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Glass Projects

Much of the DOE-EM HLW currently exists as liquid, sludge or precipitated solids in temporary underground storage tanks. This waste will largely be isolated in a glass host before disposal. Accurate prediction of the performance of a disposal facility therefore requires understanding and control of waste glass corrosion over geologic time-scales. This remains a major challenge because of the very slow reactions that occur between two unstructured media that are far from equilibrium (glass and gel). Additionally, a series of coupled processes occurring at the nexus between water being the solvent and water being a solute are responsible for the overall rate of glass water reactions. It is only possible to understand and control glass corrosion through closely coupled theory, simulation, and experimentation. Improved understanding of the composition/structure effects on these processes would allow for rational design of glass waste forms with predictable long-term performance.  The research will be conducted in three projects as shown in Figure 1.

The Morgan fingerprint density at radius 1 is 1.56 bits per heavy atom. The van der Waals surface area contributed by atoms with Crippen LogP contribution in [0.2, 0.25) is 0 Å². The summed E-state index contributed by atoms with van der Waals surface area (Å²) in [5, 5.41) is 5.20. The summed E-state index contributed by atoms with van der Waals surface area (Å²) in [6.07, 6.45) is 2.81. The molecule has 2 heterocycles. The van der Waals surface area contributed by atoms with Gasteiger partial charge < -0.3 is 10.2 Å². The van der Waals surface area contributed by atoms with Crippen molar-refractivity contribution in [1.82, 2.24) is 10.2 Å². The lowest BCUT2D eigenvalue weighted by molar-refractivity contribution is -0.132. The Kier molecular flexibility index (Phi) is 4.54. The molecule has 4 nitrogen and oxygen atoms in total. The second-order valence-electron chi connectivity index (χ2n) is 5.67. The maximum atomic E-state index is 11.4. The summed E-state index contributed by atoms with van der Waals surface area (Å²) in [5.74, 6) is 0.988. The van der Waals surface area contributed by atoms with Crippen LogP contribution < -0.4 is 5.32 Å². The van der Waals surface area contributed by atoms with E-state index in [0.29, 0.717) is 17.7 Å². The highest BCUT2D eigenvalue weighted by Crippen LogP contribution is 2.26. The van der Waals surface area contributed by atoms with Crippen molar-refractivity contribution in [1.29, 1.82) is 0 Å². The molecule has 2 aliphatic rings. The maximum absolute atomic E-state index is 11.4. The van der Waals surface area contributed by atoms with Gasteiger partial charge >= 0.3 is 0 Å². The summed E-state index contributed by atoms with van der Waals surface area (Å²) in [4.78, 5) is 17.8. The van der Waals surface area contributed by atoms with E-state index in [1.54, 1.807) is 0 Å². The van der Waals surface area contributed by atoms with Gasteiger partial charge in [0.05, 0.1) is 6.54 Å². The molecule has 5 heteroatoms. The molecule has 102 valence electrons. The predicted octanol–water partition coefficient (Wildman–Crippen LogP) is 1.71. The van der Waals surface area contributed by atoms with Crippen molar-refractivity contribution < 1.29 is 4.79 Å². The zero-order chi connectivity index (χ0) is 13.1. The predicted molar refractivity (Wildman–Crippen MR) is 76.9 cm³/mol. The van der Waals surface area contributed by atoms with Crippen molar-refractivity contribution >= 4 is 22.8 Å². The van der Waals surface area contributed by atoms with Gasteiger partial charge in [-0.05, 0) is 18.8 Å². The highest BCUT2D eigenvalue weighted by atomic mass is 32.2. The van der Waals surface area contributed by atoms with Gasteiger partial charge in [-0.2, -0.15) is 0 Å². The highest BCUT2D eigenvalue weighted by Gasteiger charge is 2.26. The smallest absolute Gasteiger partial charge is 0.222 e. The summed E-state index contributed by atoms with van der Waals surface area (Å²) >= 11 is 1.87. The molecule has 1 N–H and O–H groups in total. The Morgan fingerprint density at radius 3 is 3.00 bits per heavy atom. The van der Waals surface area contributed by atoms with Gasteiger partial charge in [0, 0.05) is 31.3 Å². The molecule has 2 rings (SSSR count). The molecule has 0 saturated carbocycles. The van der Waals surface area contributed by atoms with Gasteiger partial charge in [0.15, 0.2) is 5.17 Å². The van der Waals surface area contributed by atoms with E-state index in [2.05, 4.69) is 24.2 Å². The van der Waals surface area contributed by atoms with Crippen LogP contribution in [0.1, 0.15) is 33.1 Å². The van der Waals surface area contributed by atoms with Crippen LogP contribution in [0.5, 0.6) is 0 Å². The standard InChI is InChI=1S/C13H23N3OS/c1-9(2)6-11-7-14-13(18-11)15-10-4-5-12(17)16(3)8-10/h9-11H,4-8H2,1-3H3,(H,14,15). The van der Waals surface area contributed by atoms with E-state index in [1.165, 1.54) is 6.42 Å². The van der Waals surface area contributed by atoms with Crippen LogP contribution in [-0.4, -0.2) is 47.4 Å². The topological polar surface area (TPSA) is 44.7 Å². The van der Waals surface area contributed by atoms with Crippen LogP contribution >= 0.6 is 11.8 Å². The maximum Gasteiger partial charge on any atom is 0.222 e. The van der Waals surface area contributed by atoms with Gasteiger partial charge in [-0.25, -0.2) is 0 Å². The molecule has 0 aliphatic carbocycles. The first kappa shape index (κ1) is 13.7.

Project G1: Rate-Limiting Mechanism of Glass Corrosion involves modeling and experiments on reference glasses to develop a fundamental understanding of the mechanism and a new kinetic model. The objective is to develop a fundamental understanding of mechanism(s) controlling the alteration of glass in the near-saturated conditions.

Project G2: Composition and Environmental Effects on Glass Corrosion Rate expands the testing of key rate limiting phenomena to determine the impacts of different glass compositions under a range of experimental conditions such as chemical and environmental parameters and glass composition.  The scope will focus environmental parameters to those with the strongest impacts on the key mechanism from project G1.

Project G3: Rational Glass Design is focused on using the results from previous projects to develop and test models of long-term performance for use in design of waste glasses.  This task will emphasize the development of tools for glass design with limited actual materials design and testing.  Additionally, focus will be placed on the use of common approaches from the metals and ceramics teams and the modeling synergistic activities.